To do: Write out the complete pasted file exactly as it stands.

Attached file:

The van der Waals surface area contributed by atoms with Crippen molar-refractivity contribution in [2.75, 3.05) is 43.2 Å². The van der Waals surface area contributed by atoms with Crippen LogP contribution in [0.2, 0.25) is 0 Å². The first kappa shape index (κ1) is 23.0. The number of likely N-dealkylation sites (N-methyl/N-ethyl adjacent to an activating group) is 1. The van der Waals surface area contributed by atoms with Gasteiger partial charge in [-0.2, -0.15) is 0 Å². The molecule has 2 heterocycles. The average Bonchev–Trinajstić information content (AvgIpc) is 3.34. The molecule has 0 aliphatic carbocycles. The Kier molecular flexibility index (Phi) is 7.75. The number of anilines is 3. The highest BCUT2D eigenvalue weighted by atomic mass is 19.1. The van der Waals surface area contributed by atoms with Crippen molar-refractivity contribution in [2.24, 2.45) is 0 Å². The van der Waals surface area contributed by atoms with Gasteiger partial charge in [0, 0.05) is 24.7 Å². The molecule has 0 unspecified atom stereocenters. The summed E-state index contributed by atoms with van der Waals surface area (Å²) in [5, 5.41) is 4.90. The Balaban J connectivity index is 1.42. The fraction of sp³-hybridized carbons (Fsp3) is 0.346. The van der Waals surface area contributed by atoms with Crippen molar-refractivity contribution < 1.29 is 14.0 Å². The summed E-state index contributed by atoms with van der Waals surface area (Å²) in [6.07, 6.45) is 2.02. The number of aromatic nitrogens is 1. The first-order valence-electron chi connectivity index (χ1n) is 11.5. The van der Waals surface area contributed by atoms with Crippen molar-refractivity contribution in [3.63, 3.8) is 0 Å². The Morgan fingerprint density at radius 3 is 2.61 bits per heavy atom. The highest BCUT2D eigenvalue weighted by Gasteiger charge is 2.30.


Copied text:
The van der Waals surface area contributed by atoms with Crippen molar-refractivity contribution in [2.75, 3.05) is 43.2 Å². The van der Waals surface area contributed by atoms with Crippen LogP contribution in [0.2, 0.25) is 0 Å². The first kappa shape index (κ1) is 23.0. The number of likely N-dealkylation sites (N-methyl/N-ethyl adjacent to an activating group) is 1. The van der Waals surface area contributed by atoms with Gasteiger partial charge in [-0.2, -0.15) is 0 Å². The molecule has 2 heterocycles. The average Bonchev–Trinajstić information content (AvgIpc) is 3.34. The molecule has 0 aliphatic carbocycles. The Kier molecular flexibility index (Phi) is 7.75. The number of anilines is 3. The highest BCUT2D eigenvalue weighted by atomic mass is 19.1. The van der Waals surface area contributed by atoms with Crippen molar-refractivity contribution in [2.24, 2.45) is 0 Å². The van der Waals surface area contributed by atoms with Gasteiger partial charge in [0, 0.05) is 24.7 Å². The molecule has 0 unspecified atom stereocenters. The summed E-state index contributed by atoms with van der Waals surface area (Å²) in [5, 5.41) is 4.90. The Balaban J connectivity index is 1.42. The fraction of sp³-hybridized carbons (Fsp3) is 0.346. The van der Waals surface area contributed by atoms with Crippen molar-refractivity contribution < 1.29 is 14.0 Å². The summed E-state index contributed by atoms with van der Waals surface area (Å²) in [6.07, 6.45) is 2.02. The number of aromatic nitrogens is 1. The first-order valence-electron chi connectivity index (χ1n) is 11.5. The van der Waals surface area contributed by atoms with Crippen molar-refractivity contribution in [3.63, 3.8) is 0 Å². The Morgan fingerprint density at radius 3 is 2.61 bits per heavy atom. The highest BCUT2D eigenvalue weighted by Gasteiger charge is 2.30.